Protecting Sensitive Information
University colleges and departments that collect and store sensitive information on computer systems including such data as Social Security Numbers, driver’s license information and individual financial information (such as credit card numbers, bank account numbers, or financial statements), should have the following security controls in place to maintain data integrity and confidentiality.
1. Authorization Controls: Such systems must require a user ID and password for access, and be restricted based on an individual’s job responsibilities.
2. Network Security Controls: Such systems must be protected by a host or network firewall and comply with PPM 10-3 Network Security / Firewall Policy. Colleges or departments should contact the University’s IT Service Desk at 626-7777 to request firewall service if needed.
3. Audit Controls: All attempts to access such a system must be recorded. Identified failed logon attempts and other information that indicate unauthorized attempts to access sensitive information must be recorded and reported to College or Division Data Security Steward. Logs should be retained for a period of 90 days. (Security goal in progress)
4. Security Monitoring Controls: Anti-virus software must be installed and it is recommended anti-spyware software be installed to detect viruses, worms, spyware, Trojan horses, computer hackers, and other computer threats that can compromise sensitive information. University students, faculty, and staff can use McAfee Virus Scan Enterprise and install the ePolicy Orchestrator Agent (ePO) tool at no cost from the University’s IT Service Desk.
5. Physical Security Controls: Servers and workstations managing sensitive information, as well as related electronic storage media (such as USB drives, memory sticks, disks, backup tapes, CD ROMS and other removable media), must be located in a secured area to which only authorized individuals have access.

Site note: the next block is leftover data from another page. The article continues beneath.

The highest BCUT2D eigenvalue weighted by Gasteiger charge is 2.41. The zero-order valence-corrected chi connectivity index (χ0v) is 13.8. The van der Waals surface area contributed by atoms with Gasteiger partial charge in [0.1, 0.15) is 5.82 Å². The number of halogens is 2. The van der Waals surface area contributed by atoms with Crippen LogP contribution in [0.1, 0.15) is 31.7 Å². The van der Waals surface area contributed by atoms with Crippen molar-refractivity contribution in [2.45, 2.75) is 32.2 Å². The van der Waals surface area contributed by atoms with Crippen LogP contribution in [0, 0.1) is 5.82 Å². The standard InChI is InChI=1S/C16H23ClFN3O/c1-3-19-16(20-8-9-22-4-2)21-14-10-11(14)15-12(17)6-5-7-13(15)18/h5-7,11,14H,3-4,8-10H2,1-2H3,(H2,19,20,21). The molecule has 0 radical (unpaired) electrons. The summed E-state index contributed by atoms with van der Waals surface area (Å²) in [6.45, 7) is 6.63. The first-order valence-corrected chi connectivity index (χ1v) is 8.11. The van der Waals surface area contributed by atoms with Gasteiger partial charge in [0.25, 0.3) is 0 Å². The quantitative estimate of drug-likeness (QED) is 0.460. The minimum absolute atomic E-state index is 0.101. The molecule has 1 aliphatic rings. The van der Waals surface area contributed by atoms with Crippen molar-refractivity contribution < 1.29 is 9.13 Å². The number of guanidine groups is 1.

6. Encryption: Sensitive information should be encrypted whenever possible. Backup tapes and other media used for off-line storage should also encrypt sensitive information. (Security goal in progress)
7. Data Disposal: Computer hard disk drives containing electronic records with sensitive information that are no longer needed should be securely erased using an approved data erasure utility.
The following are also required to protect sensitive information:
Laptops and Workstations: Sensitive information should never be stored on computer laptops and other portable computer devices unless strong data encryption is employed. Sensitive information may be stored on local workstations, but each workstation must have the following security controls:
• User ID and password access.
• The auto-lock feature enabled.
• The workstation must be located in a secured area.
Transmission: Confidential, Restricted or High-Risk information should never be transmitted by e-mail or through insecure file transfer methods (such as FTP).
Appropriate Handling of Requests for Information: Requests from third parties for sensitive information must be referred to individuals who are authorized to handle these types of requests and trained in safeguarding sensitive information. Historical records containing Social Security Numbers in offline storage—such as paper, tape, cartridge, fiche, microfilm or magnetic media—may be maintained as long as it is physically secured and access to these off-line records is limited to authorized individuals.
All computer security breaches or systems with sensitive information discovered to be lacking these recommended security controls must be immediately reported to the College or Division Data Security Steward or the University’s IT Service Desk 626-7777.